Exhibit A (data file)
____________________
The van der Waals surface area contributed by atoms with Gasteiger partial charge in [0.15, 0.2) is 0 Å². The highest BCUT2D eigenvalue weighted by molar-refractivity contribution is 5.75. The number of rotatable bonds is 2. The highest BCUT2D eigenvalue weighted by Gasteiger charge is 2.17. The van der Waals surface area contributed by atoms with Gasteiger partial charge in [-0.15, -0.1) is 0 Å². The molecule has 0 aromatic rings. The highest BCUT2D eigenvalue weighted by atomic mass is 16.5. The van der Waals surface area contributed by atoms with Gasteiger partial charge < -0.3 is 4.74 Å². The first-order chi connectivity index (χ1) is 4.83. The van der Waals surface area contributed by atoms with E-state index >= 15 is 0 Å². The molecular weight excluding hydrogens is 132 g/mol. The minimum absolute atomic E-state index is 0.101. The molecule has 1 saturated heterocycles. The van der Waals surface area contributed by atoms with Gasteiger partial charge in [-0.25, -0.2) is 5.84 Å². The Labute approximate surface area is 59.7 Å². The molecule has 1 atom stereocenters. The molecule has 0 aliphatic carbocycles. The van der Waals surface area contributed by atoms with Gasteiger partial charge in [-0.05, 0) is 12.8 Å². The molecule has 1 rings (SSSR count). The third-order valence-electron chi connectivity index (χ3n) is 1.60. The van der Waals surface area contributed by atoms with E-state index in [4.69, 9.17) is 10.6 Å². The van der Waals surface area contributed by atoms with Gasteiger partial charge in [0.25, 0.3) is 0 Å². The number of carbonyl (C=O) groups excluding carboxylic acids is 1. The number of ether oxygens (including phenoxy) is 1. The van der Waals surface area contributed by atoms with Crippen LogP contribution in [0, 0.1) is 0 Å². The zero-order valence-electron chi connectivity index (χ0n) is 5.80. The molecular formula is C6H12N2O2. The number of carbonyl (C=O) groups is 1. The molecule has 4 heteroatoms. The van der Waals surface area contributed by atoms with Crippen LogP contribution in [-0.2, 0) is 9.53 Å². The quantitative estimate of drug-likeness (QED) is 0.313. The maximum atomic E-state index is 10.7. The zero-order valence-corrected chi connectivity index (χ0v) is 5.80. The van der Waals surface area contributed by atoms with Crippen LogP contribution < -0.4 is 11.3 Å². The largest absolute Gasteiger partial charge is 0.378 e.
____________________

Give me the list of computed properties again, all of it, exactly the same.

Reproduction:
The van der Waals surface area contributed by atoms with Gasteiger partial charge in [0.15, 0.2) is 0 Å². The highest BCUT2D eigenvalue weighted by molar-refractivity contribution is 5.75. The number of rotatable bonds is 2. The highest BCUT2D eigenvalue weighted by Gasteiger charge is 2.17. The van der Waals surface area contributed by atoms with Gasteiger partial charge in [-0.15, -0.1) is 0 Å². The molecule has 0 aromatic rings. The highest BCUT2D eigenvalue weighted by atomic mass is 16.5. The van der Waals surface area contributed by atoms with Gasteiger partial charge < -0.3 is 4.74 Å². The first-order chi connectivity index (χ1) is 4.83. The van der Waals surface area contributed by atoms with E-state index >= 15 is 0 Å². The molecular weight excluding hydrogens is 132 g/mol. The minimum absolute atomic E-state index is 0.101. The molecule has 1 saturated heterocycles. The van der Waals surface area contributed by atoms with Gasteiger partial charge in [-0.25, -0.2) is 5.84 Å². The Labute approximate surface area is 59.7 Å². The molecule has 1 atom stereocenters. The molecule has 0 aliphatic carbocycles. The van der Waals surface area contributed by atoms with Gasteiger partial charge in [-0.05, 0) is 12.8 Å². The molecule has 1 rings (SSSR count). The third-order valence-electron chi connectivity index (χ3n) is 1.60. The van der Waals surface area contributed by atoms with E-state index in [4.69, 9.17) is 10.6 Å². The van der Waals surface area contributed by atoms with Gasteiger partial charge in [0.25, 0.3) is 0 Å². The number of carbonyl (C=O) groups excluding carboxylic acids is 1. The number of ether oxygens (including phenoxy) is 1. The van der Waals surface area contributed by atoms with Crippen LogP contribution in [0, 0.1) is 0 Å². The zero-order valence-electron chi connectivity index (χ0n) is 5.80. The molecular formula is C6H12N2O2. The number of carbonyl (C=O) groups is 1. The molecule has 4 heteroatoms. The van der Waals surface area contributed by atoms with Crippen LogP contribution in [-0.2, 0) is 9.53 Å². The quantitative estimate of drug-likeness (QED) is 0.313. The maximum atomic E-state index is 10.7. The zero-order valence-corrected chi connectivity index (χ0v) is 5.80. The van der Waals surface area contributed by atoms with Crippen LogP contribution < -0.4 is 11.3 Å². The largest absolute Gasteiger partial charge is 0.378 e.